La Boheme. Puccini’s classic story of starving artists

in 19th-century Paris, directed by James Marvel, features Valerie

Bernhardt as Mimi, Thomas Roche as Rodolfo, and Joan Eubank as Musetta.

Friday and Sunday, April 25 and 27.

Community Arts

Partnership at Peddie

Mount-Burke Theater, Peddie School, Hightstown, 609-490-7550.

$20 to $22.

Awadagin Pratt. Classical pianist. $20. October 5, 8 p.m.

Sharon Isbin. Classical guitarist. $20. November 10, 8

p.m.

Bimbetta. Early music ensemble. $22. February 22, 8 p.m.

Concert Royal

Richardson Auditorium, Princeton University, 609-258-5000.

James Richman artistic director. $19 & $27; $10 students.

Baroque Flourishes. Concert Royal opens its 12th annual

season with the "Les Arts Florissants," presented by the baroque

music ensemble and the New York Baroque Dance Company. September 28,

8 p.m.

Goldberg Variations. Harpsichord soloist James Richman

performs the "Goldberg Variations" by J.S. Bach. November

2, 8 p.m.

The Four Seasons. Vivaldi’s "The Four Seasons"

and Brandenburg No. 3 and 6 by J.S. Bach. January 4, 8 p.m.

Bach Evening. Bach’s Brandenburg No. 5 and two Wedding

Cantatas. February 23, 3 p.m.

Viol Madness. Concert features Brent Wissick, viola de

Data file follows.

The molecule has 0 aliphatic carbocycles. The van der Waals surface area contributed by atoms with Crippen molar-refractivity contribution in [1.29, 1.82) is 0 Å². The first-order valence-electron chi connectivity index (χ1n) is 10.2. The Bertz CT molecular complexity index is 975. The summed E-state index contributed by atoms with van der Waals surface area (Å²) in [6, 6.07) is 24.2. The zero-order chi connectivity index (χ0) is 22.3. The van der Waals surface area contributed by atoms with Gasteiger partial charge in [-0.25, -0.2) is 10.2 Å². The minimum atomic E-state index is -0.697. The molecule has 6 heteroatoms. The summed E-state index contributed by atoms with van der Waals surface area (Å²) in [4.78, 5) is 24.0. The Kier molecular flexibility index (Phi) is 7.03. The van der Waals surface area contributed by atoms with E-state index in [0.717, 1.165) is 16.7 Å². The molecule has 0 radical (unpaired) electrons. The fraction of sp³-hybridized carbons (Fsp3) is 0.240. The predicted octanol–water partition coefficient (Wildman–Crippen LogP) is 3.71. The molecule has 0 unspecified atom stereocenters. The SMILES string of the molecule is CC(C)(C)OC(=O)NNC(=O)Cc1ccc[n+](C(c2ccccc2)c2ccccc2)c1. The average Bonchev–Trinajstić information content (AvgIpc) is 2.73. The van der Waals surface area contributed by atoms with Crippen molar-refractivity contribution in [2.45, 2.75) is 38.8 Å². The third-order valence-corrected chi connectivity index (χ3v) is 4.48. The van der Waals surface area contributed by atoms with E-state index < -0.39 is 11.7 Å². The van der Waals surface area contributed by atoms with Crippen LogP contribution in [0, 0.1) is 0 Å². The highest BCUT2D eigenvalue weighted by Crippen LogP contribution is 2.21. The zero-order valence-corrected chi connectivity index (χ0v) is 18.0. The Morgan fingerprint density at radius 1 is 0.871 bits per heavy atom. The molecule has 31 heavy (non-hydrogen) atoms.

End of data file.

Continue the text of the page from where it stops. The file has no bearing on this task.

gamba soloist. March 22, 8 p.m.

Dryden Ensemble

Richardson Auditorium, Princeton University, 609-466-8541.

$18 & $22.

Beyond Pachelbel’s Canon. Season opens with masterpieces

of Baroque counterpoint by Pachelbel and his contemporaries. October

20, 3 p.m.

St. John Passion. Bach’s monumental work performed in

collaboration with conductor Scott Metcalfe of the Cambridge Bach

Ensemble. March 21, 7:30 p.m.

At Miller Chapel, Princeton Theological Seminary.

Handel Fest. A celebratory program of concertos from Handel’s

London years. Barbara Hollinshead, soloist. January 11, 8 p.m.

Institute for

Advanced Study

Wolfensohn Hall, Einstein Drive, 609-734-8228. Free with

advance ticket request.

Fuma Sacra. Vocal ensemble performs works by Robert Heppener,

Guillaume de Machaut, Steven Stucky, Augusta Read Thomas, and artist-in-residence